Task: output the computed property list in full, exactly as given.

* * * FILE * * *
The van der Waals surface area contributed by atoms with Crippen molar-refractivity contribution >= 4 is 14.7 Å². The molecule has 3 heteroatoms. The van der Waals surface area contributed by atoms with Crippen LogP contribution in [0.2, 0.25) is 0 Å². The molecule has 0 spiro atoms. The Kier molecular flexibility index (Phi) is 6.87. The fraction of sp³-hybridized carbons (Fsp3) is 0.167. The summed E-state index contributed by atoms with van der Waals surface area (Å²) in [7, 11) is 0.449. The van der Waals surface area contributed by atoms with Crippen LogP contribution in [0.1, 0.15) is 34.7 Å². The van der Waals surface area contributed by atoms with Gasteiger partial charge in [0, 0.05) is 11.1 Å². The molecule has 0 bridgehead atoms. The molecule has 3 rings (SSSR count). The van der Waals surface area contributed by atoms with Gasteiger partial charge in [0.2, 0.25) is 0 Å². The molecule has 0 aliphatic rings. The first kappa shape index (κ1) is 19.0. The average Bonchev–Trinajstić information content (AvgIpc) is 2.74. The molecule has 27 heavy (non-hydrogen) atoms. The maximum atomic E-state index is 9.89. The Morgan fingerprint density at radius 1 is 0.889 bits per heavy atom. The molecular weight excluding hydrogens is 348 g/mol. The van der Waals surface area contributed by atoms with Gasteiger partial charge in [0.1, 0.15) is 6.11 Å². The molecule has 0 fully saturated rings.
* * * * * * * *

The van der Waals surface area contributed by atoms with Crippen molar-refractivity contribution >= 4 is 14.7 Å². The molecule has 3 heteroatoms. The van der Waals surface area contributed by atoms with Crippen LogP contribution in [0.2, 0.25) is 0 Å². The molecule has 0 spiro atoms. The Kier molecular flexibility index (Phi) is 6.87. The fraction of sp³-hybridized carbons (Fsp3) is 0.167. The summed E-state index contributed by atoms with van der Waals surface area (Å²) in [7, 11) is 0.449. The van der Waals surface area contributed by atoms with Crippen LogP contribution in [0.1, 0.15) is 34.7 Å². The van der Waals surface area contributed by atoms with Gasteiger partial charge in [0, 0.05) is 11.1 Å². The molecule has 0 bridgehead atoms. The molecule has 3 rings (SSSR count). The van der Waals surface area contributed by atoms with Gasteiger partial charge in [0.2, 0.25) is 0 Å². The molecule has 0 aliphatic rings. The first kappa shape index (κ1) is 19.0. The average Bonchev–Trinajstić information content (AvgIpc) is 2.74. The molecule has 27 heavy (non-hydrogen) atoms. The maximum atomic E-state index is 9.89. The Morgan fingerprint density at radius 1 is 0.889 bits per heavy atom. The molecular weight excluding hydrogens is 348 g/mol. The van der Waals surface area contributed by atoms with Gasteiger partial charge in [0.1, 0.15) is 6.11 Å². The molecule has 0 fully saturated rings.